Run Safe09 March, 2014 0 comments
Safety is (and should be) without doubt every runners number one priority. The reasons for staying safe are obvious – avoid danger and prevent injury. Some of the points outlined here may seem obvious, but are vital for keeping safe before, during, and after a run.
Appropriate clothing is needed for safety as well as comfort and to aid performance – high visibility clothing should be worn when running, even in the daytime (running through dark areas such as forest or urban passageways), but failing this, definitely when it’s dark. Essentially this is to prevent collision, people can see you! It also makes you feel safe because you know that you are more visible.
Footwear is one of the most important pieces of equipment in any running sport, and most sports for that matter. It’s absolutely worth investing in a good pair of running shoes that support your feet when running. This doesn’t need to be expensive, but do look out for a few features before making your choice of footwear: Solid support throughout the shoe, particularly around the ankle is essential; an arch is important to support your foot’s natural arch, to prevent the cause of becoming flat footed; ventilation is important for hygiene reasons and to reduce the build-up of sweat (good ventilation also feels refreshing on your feet); a good fastening is found on most running shoes, but be sure to check – try on the shoe to ensure it is not unsteady when you’d run; trying on the shoe will also determine if you find the shoe comfortable – everybody’s feet –are different, so no one pair of running shoes will suit everyone’s comfort.
So we’ve covered clothes and shoes – to finalise on this; make sure you wear enough layers to maintain a stable temperature whilst you run. Thermals are a good way to regulate your body’s temperature whilst you run, but more layers may be needed. On the other hand, be careful not to apply too many layers; it’s tempting to wear warmer clothing at the start of the run when your body temperature is lower, but ‘start with the end in mind’ and consider that your body temperature will increase.
Carrying a mobile phone may seem to be a luxury more so than a necessity, using it as a stopwatch or GPS tracker to help you log your run. But a mobile phone is essential in case of an emergency, to get help. With this in mind, it’s good to have somewhere in your clothing to carry a phone – most new running garment have special phone pockets.
It sounds obvious, but it’s important that your phone is charged. This doesn’t just mean plugging in up to 100% a few hours before a run, but consider the battery life throughout the run – a GPS tracking app will probably consume the most battery life on your phone. Therefore, if your battery is running low, it’s important to prioritize battery power for phone calls in case of an emergency.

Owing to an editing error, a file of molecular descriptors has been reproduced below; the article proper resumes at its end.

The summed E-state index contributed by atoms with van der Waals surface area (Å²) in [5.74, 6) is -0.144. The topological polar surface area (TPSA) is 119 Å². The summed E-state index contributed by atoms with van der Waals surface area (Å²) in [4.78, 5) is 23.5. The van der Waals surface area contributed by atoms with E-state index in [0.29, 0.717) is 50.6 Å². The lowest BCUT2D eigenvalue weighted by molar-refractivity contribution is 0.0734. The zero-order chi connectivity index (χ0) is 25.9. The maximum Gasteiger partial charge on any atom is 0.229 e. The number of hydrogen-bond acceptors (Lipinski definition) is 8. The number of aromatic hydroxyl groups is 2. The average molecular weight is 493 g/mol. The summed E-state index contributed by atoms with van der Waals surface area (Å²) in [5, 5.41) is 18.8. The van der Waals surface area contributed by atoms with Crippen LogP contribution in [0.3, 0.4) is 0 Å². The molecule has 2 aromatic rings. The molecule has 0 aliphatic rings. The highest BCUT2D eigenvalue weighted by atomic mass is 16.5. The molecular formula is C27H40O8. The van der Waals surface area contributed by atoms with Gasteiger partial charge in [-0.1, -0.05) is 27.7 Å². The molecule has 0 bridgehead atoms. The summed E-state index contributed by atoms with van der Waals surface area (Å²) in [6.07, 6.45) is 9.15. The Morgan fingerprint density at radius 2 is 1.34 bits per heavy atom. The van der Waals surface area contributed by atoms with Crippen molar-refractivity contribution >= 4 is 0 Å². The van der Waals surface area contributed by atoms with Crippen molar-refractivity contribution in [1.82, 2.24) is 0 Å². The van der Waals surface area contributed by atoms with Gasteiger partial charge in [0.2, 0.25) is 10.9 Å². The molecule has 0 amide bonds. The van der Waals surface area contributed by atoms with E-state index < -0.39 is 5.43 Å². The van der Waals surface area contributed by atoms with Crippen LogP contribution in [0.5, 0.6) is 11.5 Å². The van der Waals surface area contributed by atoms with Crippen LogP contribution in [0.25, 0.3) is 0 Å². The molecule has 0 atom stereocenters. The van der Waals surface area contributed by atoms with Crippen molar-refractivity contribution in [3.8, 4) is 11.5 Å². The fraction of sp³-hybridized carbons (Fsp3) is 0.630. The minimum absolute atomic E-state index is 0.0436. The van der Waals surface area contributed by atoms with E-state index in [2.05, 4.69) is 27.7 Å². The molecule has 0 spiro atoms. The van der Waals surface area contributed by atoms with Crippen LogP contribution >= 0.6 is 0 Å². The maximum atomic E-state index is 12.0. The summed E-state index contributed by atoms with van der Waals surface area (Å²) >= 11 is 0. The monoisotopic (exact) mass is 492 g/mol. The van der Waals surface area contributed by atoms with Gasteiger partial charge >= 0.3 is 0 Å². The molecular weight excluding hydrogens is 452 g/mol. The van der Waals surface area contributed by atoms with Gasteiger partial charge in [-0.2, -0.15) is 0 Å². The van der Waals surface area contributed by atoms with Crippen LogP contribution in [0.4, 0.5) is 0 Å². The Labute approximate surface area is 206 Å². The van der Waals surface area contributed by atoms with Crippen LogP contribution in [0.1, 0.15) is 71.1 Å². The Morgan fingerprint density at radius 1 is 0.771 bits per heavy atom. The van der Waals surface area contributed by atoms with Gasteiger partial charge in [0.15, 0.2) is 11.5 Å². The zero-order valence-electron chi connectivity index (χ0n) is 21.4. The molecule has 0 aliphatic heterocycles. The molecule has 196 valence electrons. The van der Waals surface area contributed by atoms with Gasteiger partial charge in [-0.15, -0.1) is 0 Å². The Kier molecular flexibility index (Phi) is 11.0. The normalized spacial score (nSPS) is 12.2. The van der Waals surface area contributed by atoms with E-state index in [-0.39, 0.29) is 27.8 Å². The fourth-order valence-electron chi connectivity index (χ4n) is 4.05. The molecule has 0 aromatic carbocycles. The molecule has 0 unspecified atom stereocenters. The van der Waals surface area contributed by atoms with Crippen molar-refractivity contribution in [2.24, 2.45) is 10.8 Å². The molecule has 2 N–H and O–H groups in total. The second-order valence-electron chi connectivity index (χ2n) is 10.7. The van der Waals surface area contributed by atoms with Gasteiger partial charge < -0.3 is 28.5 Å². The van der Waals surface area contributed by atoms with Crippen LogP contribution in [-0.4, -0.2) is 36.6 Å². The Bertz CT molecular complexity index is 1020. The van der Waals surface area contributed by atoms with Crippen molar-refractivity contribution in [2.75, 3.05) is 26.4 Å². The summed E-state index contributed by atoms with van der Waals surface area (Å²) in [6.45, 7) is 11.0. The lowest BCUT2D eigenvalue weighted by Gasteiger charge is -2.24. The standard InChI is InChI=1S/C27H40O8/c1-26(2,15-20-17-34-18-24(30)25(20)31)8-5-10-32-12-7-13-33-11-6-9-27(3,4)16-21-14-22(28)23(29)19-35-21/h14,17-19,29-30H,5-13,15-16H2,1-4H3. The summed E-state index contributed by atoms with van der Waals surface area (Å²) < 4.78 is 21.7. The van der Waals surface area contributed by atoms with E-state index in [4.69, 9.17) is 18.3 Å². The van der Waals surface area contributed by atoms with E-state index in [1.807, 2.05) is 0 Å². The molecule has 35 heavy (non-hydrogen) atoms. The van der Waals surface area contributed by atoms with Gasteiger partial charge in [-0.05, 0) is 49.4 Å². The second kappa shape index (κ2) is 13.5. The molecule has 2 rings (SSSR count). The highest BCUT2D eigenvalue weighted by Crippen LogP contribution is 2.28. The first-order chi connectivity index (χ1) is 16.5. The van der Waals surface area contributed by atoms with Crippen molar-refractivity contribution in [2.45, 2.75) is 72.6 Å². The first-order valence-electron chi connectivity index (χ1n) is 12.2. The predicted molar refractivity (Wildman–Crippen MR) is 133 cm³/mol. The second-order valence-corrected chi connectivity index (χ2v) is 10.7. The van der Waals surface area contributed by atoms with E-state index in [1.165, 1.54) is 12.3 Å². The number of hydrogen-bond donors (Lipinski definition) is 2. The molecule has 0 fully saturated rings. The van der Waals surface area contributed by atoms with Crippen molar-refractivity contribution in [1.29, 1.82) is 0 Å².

The use of music should be carefully considered in any outdoor run: as well as draining battery power from your mobile phone (if you’re not using another MP3 player), it’s a distraction and can be dangerous to cut off your sense of hearing, particularly if you’re running along busy roads or other populated areas. (If you find this really difficult and feel that music is essential to good physical performance, try wearing just one earplug.) However, try to stay off roads as much as possible, sticking to paths and parks. (If you’re running along the road, run against the traffic so you’re able to see oncoming vehicles.) It’s often more enjoyable running in these areas than running along a road anyway.
But even running in paths and parks, watch out for cyclists or other runners. Always stick to one side of the park, this may already be indicated on the path, or widely accepted by your country. Communicate with them, letting them know which way you plan to pass, to avoid a collision.
Carry some cash in case of an emergency. It sounds extreme, but you may need to call a taxi or catch a bus if you injure yourself of a previous injury begins to ache. If you feel severe pain in your run, it’s in your best interest to stop running to prevent further injury. Cash is also useful if you need to buy some water, though it’s advisable to take your own water bottle.
Finally, make sure you’re aware of the route you’re going to take. Perhaps walk through it leisurely in daylight to make yourself aware of the dangers throughout the route, such as an uneven surface. Also consider the changes to the route over time; perhaps plants will become overgrown etc. Again, this is just basic preparation.
To conclude, running safely isn’t difficult, it just requires common sense. You need to consider what you’d need in an emergency, plan what you’re going to wear, and think about what you’ll need to take with you. With these in mind and a bit of common sense, your run will easily be safe to ensure, you avoid danger and prevent injury.